Institute of the Americas
The UCL Institute of the Americas is a hub for world-leading research in several fields of scholarship, including Politics, International Relations, History, Environmental Studies, Human Rights, Development, Economics and Social Policy. Research undertaken by members of staff, associates, visiting fellows, and research students spans the whole of the American continent, (details available here).
The research community at UCL-IA is focused on producing ground-breaking research at the forefront of several academic disciplines while contributing to the development of interdisciplinary and transnational approaches to the study of the Americas. It is also actively engaged in research at the interface of scholarship and policy, engaging a broad range of stakeholders, including government, NGOs, communications media, and civil society, in the UK, the Americas, and beyond. UCL-IA Fellows actively participate in a variety of activities by contributing to the Institute’s events, research and teaching programmes.
Applications should consist of:
- a completed application form
- a cover letter outlining the scope of proposed research project to be undertaken while at UCL-IA. This should indicate how your research will contribute to the Institute (such as workshops, publications or seminars that will result from your work) and why being located in Central London will further this work.
- a copy of your CV (2 pages maximum)
- two referee reports
Applications should be emailed to the Institute Administrative Manager (firstname.lastname@example.org) and can be made at any time of the year. They will be considered by the Institute’s Academic Staff Committee, which meets regularly.
Visiting Fellows 2013
The Institute is delighted to currently be hosting the following visiting fellows:
Expert on Caribbean literature and Caribbean intellectual history.Wellesley College. Selwyn R. Cudjoe is Professor of Africana Studies, Margaret E.
Deffenbaugh and LeRoy T. Carlson Professor in Comparative
Literature, and, from 1995 to 1999, was the fourth Marion Butler McLean
Chair in the History of Ideas at Wellesley College. His interests are in the African American literary tradition, African literature, black women writers, and Caribbean literature.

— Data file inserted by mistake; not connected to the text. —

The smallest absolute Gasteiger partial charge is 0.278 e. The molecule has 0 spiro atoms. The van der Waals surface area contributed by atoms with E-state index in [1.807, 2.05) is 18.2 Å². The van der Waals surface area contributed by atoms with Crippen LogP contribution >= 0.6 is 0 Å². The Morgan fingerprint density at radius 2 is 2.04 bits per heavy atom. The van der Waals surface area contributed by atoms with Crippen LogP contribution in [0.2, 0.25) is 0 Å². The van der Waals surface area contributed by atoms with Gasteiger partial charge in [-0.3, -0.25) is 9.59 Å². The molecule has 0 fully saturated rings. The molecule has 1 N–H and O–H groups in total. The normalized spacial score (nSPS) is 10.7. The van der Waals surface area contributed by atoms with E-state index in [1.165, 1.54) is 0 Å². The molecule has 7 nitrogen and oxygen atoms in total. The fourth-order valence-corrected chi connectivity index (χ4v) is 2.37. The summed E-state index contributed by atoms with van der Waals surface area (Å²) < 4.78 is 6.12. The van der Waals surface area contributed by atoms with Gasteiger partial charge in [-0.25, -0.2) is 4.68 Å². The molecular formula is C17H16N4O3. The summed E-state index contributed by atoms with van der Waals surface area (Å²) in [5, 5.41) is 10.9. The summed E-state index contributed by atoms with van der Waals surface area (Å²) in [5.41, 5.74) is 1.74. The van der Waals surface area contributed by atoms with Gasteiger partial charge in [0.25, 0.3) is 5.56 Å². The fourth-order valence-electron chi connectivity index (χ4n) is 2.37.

John Maynard Keynes Fellowship in US studies. Martin Halliwell's research interests span twentieth-century and contemporary American literature, US cultural and intellectual history, American film after 1945, the history of medicine and psychology, critical theory, and avant-garde culture. He has published work on the history of ideas, transatlantic literature and culture, American and European modernism, religion, psychoanalysis, medicine and psychiatry, film, and popular music. He is the author of eight books and two edited collections.
Expert on War Studies Royal Military College of Canada. Hal Klepak is Professor Emeritus of History and Strategy at the Royal Military College of Canada. He has his BA Honours International Relations from McGill University and his MA and PhD in History from the University of London. He has served as Strategic Analyst at both National Defence Headquarters in Ottawa and with NATO Headquarters in Brussels, initially specializing in the Middle East but then moving on to a greater concentration on Latin America.
Secretary of State for Sustainable Development and Environment (Tocantins State Brazil) in charge of the state issues in the related areas of water resources, environment and sustainable Development, from January 2011 to present.
UCL-IA/BAAS Fellowships in United States Studies
We are very pleased to host this fellowship which is designed to facilitate the development
and completion of a significant research project focusing on the United
Maria Ryan is a Lecturer in American History in the Department of American & Canadian Studies at the University of Nottingham. Her research interests are broadly in the field of post-Cold War US foreign policy, in particular the development of neoconservatism; intellectuals and US foreign policy; humanitarian interventionism; the Bush administration and the ‘Global War on Terror’; as well as the history of the CIA. She has written articles and book chapters on many of these topics. Her first book, Neoconservatism and the New American Century, was published by Palgrave MacMillan (New York) in 2010. She is currently writing a second monograph titled Beyond Iraq: The ‘War on Terror’ on the Periphery.
Nick is Lecturer in American Social and Cultural History at Canterbury Christ Church University. He holds a BA in History and Politics from the University of Warwick, and an MRes and PhD in American Studies from the University of Nottingham.
During the course of his UCL-IA/BAAS Fellowship in US Studies, Nick will work on a new, book-length research project that examines the concept of the “public intellectual” within the American historical profession during the cold war, focussing on the work of Richard Hofstadter, John Hope Franklin, Daniel Boorstin and Howard Zinn.
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